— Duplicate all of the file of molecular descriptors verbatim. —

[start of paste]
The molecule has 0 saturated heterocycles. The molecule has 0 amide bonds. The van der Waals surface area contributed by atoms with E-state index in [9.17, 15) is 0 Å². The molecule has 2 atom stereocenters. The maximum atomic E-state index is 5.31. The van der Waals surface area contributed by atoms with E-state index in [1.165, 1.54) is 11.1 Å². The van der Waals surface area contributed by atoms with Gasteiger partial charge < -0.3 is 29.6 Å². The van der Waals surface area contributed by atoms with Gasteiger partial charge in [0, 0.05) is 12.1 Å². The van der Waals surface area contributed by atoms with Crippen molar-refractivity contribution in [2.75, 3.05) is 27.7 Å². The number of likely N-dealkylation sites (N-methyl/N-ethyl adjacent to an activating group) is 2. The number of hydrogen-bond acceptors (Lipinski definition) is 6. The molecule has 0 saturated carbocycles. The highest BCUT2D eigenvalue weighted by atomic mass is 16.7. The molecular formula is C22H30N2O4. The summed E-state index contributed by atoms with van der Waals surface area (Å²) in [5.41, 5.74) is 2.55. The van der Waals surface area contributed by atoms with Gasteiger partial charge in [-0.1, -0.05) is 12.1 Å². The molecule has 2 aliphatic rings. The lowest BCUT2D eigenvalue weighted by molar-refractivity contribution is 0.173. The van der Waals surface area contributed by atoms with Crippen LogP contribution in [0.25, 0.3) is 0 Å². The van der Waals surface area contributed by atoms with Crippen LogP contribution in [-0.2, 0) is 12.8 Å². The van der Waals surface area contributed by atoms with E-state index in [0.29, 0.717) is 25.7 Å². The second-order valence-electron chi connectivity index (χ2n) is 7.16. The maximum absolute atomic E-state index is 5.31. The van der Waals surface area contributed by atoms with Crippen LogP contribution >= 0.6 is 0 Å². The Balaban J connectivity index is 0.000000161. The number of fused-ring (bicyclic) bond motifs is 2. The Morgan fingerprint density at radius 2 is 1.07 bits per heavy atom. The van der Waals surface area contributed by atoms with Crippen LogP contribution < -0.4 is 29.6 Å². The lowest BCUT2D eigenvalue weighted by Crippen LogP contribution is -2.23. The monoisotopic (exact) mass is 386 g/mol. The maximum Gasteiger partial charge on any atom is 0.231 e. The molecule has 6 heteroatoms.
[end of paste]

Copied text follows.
The molecule has 0 saturated heterocycles. The molecule has 0 amide bonds. The van der Waals surface area contributed by atoms with E-state index in [9.17, 15) is 0 Å². The molecule has 2 atom stereocenters. The maximum atomic E-state index is 5.31. The van der Waals surface area contributed by atoms with E-state index in [1.165, 1.54) is 11.1 Å². The van der Waals surface area contributed by atoms with Gasteiger partial charge < -0.3 is 29.6 Å². The van der Waals surface area contributed by atoms with Gasteiger partial charge in [0, 0.05) is 12.1 Å². The van der Waals surface area contributed by atoms with Crippen molar-refractivity contribution in [2.75, 3.05) is 27.7 Å². The number of likely N-dealkylation sites (N-methyl/N-ethyl adjacent to an activating group) is 2. The number of hydrogen-bond acceptors (Lipinski definition) is 6. The molecule has 0 saturated carbocycles. The highest BCUT2D eigenvalue weighted by atomic mass is 16.7. The molecular formula is C22H30N2O4. The summed E-state index contributed by atoms with van der Waals surface area (Å²) in [5.41, 5.74) is 2.55. The van der Waals surface area contributed by atoms with Gasteiger partial charge in [-0.1, -0.05) is 12.1 Å². The molecule has 2 aliphatic rings. The lowest BCUT2D eigenvalue weighted by molar-refractivity contribution is 0.173. The van der Waals surface area contributed by atoms with Crippen LogP contribution in [0.25, 0.3) is 0 Å². The van der Waals surface area contributed by atoms with Crippen LogP contribution in [-0.2, 0) is 12.8 Å². The van der Waals surface area contributed by atoms with E-state index in [0.29, 0.717) is 25.7 Å². The second-order valence-electron chi connectivity index (χ2n) is 7.16. The maximum absolute atomic E-state index is 5.31. The van der Waals surface area contributed by atoms with Crippen LogP contribution >= 0.6 is 0 Å². The Balaban J connectivity index is 0.000000161. The number of fused-ring (bicyclic) bond motifs is 2. The Morgan fingerprint density at radius 2 is 1.07 bits per heavy atom. The van der Waals surface area contributed by atoms with Crippen LogP contribution < -0.4 is 29.6 Å². The lowest BCUT2D eigenvalue weighted by Crippen LogP contribution is -2.23. The monoisotopic (exact) mass is 386 g/mol. The maximum Gasteiger partial charge on any atom is 0.231 e. The molecule has 6 heteroatoms.